Driving with Google Glass presents initial legal troubles

Google Glass is an intriguing product, as most technology fans would agree. Watching the initial Explorer problem and all of the unexpected uses and benefits of a product like Glass has been exciting. Of course, the infancy of Glass also means that there are almost certainly going to be some unforeseen problems, especially now that the Explorer program is slowly opening up to more users. We have already seen a Seattle bar ban Glass due to privacy concerns, and now we have the first case of Google Glass being cited as a distraction while operating a vehicle.

In California, a Google Glass user named Cecilia Abadie was pulled over for speeding. When the officer noticed that she was wearing Google Glass, she was given an additional citation for “driving with monitor visible to driver,” based on a law intended for  more traditional displays such as the in-dash DVD players popular with certain types of Honda owners.

The officer, naturally, felt that the wearing of Google Glass was a potential distraction from driving, and wrote the citation based on the law that best fit the situation. The case went to trial, but somewhat sadly the main question was left unanswered. Abadie claimed that the glasses were not on while she was driving, a claim that the officer could not disprove. As a result, she was found not guilty.

However, this still leaves open the question of whether it would have been legal for Abadie to actually use Google Glass while driving. Certainly, Glass includes navigation functionality that would be useful while driving, not to mention hands free calling and text messaging. The issue would seem to be the display blocking vision, but Google Glass is more of a small HUD than a monitor. Not only that, many newer cars have HUDs integrated into the windshield, and large actual monitors in the console.

Abadie’s lawyer did not take a clear position on the question, and simply repeated that the law in question was up for interpretation, which it certainly is. Still, eventually each state will have to decide whether to actually ban Google Glass use while driving or make the technology legal as a hands free technology.

There are certainly arguments for both sides. Using Google Glass certainly requires some amount of mental effort, and the display is in a driver’s field of view. Then again, there are plenty of other worse distractions and behaviors that are currently allowed, and Glass may even serve to curtail texting while driving. Even so, the case could be made that drivers don’t need yet another potential distraction.

It will probably take another arrest and case like this to begin to get some answers on this issue, so for now all that we can really do is wait. So, how do you feel about people using Google Glass while driving? Is it another distraction, or a way to keep drivers’ eyes on the road and not on the smartphone?

[Google+ via Phandroid]
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Aaron Orquia

Aaron Orquia is an associate editor at Pocketables. He has been using Android and Linux since he bought his first computer years ago, and his interest in technology, software, and tweaking both to work just right has only grown stronger since then. His current gadgets include a OnePlus One, a Pebble smartwatch, and an Acer C720 Chromebook.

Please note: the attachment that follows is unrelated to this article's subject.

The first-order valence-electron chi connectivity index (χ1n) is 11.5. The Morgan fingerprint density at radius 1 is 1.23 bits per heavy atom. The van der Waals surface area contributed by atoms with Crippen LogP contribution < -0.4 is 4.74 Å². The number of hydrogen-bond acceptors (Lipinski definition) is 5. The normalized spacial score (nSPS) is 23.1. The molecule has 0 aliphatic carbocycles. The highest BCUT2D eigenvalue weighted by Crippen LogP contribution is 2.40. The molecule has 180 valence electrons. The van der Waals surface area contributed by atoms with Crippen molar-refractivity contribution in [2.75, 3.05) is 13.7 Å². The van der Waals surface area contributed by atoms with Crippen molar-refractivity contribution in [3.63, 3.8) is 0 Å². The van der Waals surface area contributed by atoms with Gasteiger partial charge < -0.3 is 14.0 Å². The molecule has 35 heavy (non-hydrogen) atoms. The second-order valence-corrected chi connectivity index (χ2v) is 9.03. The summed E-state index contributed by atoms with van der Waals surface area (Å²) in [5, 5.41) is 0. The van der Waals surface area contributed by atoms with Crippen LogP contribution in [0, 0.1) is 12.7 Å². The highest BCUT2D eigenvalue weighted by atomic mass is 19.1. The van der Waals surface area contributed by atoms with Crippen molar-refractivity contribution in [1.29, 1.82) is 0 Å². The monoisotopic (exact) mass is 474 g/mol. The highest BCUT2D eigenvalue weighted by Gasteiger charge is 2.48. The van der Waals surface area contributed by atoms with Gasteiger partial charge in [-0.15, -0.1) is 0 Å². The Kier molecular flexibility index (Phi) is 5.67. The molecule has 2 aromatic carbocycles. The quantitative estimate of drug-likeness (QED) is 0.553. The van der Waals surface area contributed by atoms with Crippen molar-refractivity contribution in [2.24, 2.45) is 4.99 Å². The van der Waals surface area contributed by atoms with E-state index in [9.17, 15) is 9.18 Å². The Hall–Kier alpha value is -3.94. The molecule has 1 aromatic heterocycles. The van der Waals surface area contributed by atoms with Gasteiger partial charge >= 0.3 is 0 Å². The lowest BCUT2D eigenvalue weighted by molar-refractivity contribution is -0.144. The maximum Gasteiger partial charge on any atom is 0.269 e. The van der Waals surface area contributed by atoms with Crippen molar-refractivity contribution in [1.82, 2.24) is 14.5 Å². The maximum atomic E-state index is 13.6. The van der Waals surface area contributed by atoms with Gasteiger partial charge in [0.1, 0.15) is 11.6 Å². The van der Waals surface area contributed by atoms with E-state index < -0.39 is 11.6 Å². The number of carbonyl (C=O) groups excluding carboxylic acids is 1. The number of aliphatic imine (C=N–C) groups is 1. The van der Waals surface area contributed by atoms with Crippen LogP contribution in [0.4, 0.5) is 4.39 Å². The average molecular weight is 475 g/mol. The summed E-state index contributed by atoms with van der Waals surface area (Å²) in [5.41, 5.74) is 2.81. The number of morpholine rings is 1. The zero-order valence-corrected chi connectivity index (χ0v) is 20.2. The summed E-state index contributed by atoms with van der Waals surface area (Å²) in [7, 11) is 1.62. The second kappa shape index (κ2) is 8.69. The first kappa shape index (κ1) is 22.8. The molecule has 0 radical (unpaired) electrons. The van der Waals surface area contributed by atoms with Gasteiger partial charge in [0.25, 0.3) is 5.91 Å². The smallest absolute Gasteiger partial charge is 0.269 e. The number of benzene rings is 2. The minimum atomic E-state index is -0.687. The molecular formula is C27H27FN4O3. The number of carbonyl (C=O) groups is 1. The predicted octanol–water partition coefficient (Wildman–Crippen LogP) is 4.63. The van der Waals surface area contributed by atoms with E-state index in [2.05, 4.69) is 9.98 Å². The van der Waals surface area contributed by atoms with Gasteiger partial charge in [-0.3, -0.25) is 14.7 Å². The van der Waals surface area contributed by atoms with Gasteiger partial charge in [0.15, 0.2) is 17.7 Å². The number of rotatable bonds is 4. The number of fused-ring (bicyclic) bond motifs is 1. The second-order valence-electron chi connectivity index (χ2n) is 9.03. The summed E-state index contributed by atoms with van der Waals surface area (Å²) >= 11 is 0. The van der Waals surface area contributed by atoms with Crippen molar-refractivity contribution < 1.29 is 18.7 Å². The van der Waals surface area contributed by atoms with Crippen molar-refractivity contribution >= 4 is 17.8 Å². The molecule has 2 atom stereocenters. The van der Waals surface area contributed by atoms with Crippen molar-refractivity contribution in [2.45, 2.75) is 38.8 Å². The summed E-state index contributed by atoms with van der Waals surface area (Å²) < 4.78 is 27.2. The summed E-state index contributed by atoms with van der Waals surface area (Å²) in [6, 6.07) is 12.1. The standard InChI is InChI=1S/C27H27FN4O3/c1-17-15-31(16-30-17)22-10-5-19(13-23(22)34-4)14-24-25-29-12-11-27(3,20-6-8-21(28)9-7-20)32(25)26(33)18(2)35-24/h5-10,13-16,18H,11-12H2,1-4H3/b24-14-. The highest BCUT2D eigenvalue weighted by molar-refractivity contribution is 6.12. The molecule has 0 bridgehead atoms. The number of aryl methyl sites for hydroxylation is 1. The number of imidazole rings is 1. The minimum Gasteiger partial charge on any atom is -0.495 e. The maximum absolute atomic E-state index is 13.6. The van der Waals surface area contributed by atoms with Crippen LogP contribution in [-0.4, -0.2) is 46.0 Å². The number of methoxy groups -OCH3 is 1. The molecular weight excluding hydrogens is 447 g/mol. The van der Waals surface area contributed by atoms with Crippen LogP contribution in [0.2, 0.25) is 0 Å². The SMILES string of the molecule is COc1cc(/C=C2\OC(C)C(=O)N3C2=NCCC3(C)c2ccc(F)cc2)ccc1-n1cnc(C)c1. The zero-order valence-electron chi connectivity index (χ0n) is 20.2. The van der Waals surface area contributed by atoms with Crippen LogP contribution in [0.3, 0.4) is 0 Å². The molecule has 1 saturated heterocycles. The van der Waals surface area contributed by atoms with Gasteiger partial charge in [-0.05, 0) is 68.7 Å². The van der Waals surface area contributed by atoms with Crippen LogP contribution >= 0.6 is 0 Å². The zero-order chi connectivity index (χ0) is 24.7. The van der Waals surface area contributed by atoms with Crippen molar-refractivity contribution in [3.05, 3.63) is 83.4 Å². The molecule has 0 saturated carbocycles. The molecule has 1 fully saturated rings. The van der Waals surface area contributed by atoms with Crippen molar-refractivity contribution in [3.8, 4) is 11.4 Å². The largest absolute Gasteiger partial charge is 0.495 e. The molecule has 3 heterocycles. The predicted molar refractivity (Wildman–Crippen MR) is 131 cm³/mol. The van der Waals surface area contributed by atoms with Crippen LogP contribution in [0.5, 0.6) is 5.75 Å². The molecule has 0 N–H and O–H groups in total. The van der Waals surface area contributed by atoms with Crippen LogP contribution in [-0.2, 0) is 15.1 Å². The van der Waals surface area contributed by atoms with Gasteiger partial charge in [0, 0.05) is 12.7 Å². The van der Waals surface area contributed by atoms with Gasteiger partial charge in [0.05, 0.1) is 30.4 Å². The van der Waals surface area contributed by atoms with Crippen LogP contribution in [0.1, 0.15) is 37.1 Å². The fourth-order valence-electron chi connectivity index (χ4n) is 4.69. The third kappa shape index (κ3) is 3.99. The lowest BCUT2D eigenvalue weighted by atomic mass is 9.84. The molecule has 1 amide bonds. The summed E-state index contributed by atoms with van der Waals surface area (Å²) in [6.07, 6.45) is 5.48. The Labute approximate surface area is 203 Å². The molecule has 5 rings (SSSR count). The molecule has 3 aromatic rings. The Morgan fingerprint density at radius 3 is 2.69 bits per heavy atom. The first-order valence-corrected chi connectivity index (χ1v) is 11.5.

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6 thoughts on “Driving with Google Glass presents initial legal troubles

  • It appears to block the right peripheral vision, so I’d say it’s a hindrance to driving – especially merging right

  • Assuming that Glass will also serve as actual prescription glasses, I for one would not like to have to carry around a second, non-Glass pair. Rather, I would rather see Google build in some kind of visual cue that Glass is activated.

    It’s a rather odd comparison, but let’s think back to medieval times when it was common to carry a weapon on your hip. Rather than asking for you to leave your sword at the door, you were required to “peace tie” the blade to the scabbard, so you could not remove it at a moment’s notice.

    Same idea, but in reverse.

  • Also in things that most people probably did not know – in CA it’s illegal to drive with a GPS under the rear view mirror – there’s a 7 square inch area on either side of the window they’re allowed, anywhere else not so much. Other states have similar, but things vary from state to state:

    Ca’s just famous for busting people for these things.

    And recording devices have to have a sticker informing the passenger that the conversation may be recorded. That sticker can’t be on the window.

    Without finding the codes on all of these because I’ve been dealing with a sick baby (and me) today –

    you’ve probably got peripheral vision impairment depending on how far that comes out past her temples. Based on the ones I saw on people at CES I’m guessing they fit the definition.

    Case could probably be made that device was in her face and can be used to read text messages, sort of like if you’re in a lake with a fishing rod it can be assumed you’re fishing.

    However, that’s not what the officer went with, so too bad for him.

    In TN it looks like it’s intended that any device that can transmit or display text messages can’t be in front of you. However the law specifically states “handheld” instead of “mobile” so bet they amend that.


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